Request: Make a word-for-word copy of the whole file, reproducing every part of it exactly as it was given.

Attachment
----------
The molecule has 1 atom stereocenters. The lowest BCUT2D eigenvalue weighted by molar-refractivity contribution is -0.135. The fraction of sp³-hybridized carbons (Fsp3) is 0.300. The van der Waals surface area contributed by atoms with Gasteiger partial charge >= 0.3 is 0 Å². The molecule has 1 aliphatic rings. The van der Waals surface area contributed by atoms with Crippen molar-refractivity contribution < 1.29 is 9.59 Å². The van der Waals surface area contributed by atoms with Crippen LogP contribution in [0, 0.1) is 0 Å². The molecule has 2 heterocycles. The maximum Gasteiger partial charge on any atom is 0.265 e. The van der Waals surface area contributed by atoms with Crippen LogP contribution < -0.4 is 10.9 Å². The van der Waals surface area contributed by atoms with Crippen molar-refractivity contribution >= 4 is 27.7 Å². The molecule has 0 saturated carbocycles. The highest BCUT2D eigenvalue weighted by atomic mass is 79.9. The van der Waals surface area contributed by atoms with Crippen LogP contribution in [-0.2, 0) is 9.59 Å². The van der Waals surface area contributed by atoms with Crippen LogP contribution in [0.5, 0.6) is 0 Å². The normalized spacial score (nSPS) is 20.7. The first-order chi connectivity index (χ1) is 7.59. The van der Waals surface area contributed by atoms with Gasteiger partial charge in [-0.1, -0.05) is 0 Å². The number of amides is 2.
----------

The molecule has 1 atom stereocenters. The lowest BCUT2D eigenvalue weighted by molar-refractivity contribution is -0.135. The fraction of sp³-hybridized carbons (Fsp3) is 0.300. The van der Waals surface area contributed by atoms with Gasteiger partial charge >= 0.3 is 0 Å². The molecule has 1 aliphatic rings. The van der Waals surface area contributed by atoms with Crippen molar-refractivity contribution < 1.29 is 9.59 Å². The van der Waals surface area contributed by atoms with Crippen LogP contribution in [0, 0.1) is 0 Å². The molecule has 2 heterocycles. The maximum Gasteiger partial charge on any atom is 0.265 e. The van der Waals surface area contributed by atoms with Crippen LogP contribution < -0.4 is 10.9 Å². The van der Waals surface area contributed by atoms with Crippen molar-refractivity contribution >= 4 is 27.7 Å². The molecule has 0 saturated carbocycles. The highest BCUT2D eigenvalue weighted by atomic mass is 79.9. The van der Waals surface area contributed by atoms with Crippen LogP contribution in [-0.2, 0) is 9.59 Å². The van der Waals surface area contributed by atoms with Crippen LogP contribution in [0.5, 0.6) is 0 Å². The normalized spacial score (nSPS) is 20.7. The first-order chi connectivity index (χ1) is 7.59. The van der Waals surface area contributed by atoms with Gasteiger partial charge in [-0.1, -0.05) is 0 Å². The number of amides is 2.